A habitable-zone ocean planet has been discovered orbiting a red dwarf in a binary star system 100 light-years away from Earth, and could provide a tantalizing target for the James Webb Space Telescope (JWST or Webb) to study.
The exoplanet, cataloged as TOI-1452b, was initially spotted by NASA's Transiting Exoplanet Survey Satellite (TESS), but because TESS was unable to resolve the binary system into its two stars, the transiting object's precise nature was uncertain. So, a team of astronomers led by Charles Cadieux, who is a Ph.D. student at the Université de Montréal in Canada, followed up on it.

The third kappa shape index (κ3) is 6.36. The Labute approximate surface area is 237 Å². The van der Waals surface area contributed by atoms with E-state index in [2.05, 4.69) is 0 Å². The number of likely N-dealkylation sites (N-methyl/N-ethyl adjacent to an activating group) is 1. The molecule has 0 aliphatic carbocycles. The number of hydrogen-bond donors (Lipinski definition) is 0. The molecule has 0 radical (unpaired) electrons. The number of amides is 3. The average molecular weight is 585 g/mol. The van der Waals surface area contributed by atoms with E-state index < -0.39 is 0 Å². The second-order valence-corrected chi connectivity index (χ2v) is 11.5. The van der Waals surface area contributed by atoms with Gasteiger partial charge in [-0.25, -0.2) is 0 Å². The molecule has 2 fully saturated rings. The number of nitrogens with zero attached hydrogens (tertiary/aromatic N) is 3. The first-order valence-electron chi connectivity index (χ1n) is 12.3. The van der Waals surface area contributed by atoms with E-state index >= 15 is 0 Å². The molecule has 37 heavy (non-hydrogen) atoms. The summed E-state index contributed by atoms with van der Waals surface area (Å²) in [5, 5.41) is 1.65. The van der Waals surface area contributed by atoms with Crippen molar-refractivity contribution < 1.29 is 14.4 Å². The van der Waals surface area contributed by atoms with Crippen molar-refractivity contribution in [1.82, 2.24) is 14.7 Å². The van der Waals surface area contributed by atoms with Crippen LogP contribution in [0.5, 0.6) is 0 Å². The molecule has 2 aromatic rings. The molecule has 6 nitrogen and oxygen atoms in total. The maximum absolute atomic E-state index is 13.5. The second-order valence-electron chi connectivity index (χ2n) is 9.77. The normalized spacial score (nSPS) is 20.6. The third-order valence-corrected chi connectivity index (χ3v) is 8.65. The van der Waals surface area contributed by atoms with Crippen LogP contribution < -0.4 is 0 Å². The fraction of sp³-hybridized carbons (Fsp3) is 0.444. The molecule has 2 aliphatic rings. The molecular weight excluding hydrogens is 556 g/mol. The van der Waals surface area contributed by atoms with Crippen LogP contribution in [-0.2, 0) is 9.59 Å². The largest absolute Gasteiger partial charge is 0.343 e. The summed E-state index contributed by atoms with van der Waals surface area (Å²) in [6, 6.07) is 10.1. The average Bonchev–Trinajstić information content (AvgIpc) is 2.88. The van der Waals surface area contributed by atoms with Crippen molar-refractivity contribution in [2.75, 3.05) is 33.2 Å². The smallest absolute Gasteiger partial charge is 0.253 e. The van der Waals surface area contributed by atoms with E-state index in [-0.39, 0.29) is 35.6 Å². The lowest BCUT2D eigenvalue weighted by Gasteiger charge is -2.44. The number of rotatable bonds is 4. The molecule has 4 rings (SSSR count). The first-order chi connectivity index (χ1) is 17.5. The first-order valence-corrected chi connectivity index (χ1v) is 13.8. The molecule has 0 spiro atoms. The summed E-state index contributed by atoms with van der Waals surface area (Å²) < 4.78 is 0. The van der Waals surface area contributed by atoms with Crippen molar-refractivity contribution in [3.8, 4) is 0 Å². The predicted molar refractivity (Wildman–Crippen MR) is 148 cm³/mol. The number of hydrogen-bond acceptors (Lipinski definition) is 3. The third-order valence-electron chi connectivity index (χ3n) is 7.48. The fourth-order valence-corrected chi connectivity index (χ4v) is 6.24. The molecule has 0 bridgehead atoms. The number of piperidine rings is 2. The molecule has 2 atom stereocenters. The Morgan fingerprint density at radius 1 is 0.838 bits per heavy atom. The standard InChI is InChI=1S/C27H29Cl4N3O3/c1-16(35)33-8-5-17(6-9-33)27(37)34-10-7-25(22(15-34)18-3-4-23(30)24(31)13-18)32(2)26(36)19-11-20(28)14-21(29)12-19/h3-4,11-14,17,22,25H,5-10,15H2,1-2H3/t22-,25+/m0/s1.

First, the researchers commandeered the PESTO (an acronym of the French words for "extra-solar planets in transit and occultation") instrument on the 1.6-meter telescope at the Observatoire du Mont-Mégantic (OMM) in Quebec, Canada, to resolve the two stars of the binary system.
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